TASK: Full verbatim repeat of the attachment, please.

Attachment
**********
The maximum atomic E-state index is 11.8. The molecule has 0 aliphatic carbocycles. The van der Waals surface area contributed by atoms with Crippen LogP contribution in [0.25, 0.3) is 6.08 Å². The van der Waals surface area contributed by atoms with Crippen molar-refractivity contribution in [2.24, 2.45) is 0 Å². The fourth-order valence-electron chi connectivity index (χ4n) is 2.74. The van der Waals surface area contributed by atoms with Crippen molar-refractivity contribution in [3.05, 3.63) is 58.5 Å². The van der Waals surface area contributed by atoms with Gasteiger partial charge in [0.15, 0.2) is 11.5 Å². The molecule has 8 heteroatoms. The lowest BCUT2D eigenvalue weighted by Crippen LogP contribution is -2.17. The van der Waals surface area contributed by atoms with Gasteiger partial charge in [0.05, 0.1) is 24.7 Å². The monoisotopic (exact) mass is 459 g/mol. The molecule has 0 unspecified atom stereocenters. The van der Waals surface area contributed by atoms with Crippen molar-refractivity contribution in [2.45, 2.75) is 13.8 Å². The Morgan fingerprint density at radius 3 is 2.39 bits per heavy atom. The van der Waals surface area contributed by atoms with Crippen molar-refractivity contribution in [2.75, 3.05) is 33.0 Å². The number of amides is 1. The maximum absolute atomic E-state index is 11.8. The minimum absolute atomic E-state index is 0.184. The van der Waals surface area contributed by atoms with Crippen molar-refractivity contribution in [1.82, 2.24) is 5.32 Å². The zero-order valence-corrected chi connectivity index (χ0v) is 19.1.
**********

The maximum atomic E-state index is 11.8. The molecule has 0 aliphatic carbocycles. The van der Waals surface area contributed by atoms with Crippen LogP contribution in [0.25, 0.3) is 6.08 Å². The van der Waals surface area contributed by atoms with Crippen molar-refractivity contribution in [2.24, 2.45) is 0 Å². The fourth-order valence-electron chi connectivity index (χ4n) is 2.74. The van der Waals surface area contributed by atoms with Crippen molar-refractivity contribution in [3.05, 3.63) is 58.5 Å². The van der Waals surface area contributed by atoms with Gasteiger partial charge in [0.15, 0.2) is 11.5 Å². The molecule has 8 heteroatoms. The lowest BCUT2D eigenvalue weighted by Crippen LogP contribution is -2.17. The van der Waals surface area contributed by atoms with Gasteiger partial charge in [0.05, 0.1) is 24.7 Å². The monoisotopic (exact) mass is 459 g/mol. The molecule has 0 unspecified atom stereocenters. The van der Waals surface area contributed by atoms with Crippen molar-refractivity contribution in [2.45, 2.75) is 13.8 Å². The Morgan fingerprint density at radius 3 is 2.39 bits per heavy atom. The van der Waals surface area contributed by atoms with Crippen molar-refractivity contribution in [2.75, 3.05) is 33.0 Å². The number of amides is 1. The maximum absolute atomic E-state index is 11.8. The minimum absolute atomic E-state index is 0.184. The van der Waals surface area contributed by atoms with Crippen molar-refractivity contribution in [1.82, 2.24) is 5.32 Å². The zero-order valence-corrected chi connectivity index (χ0v) is 19.1.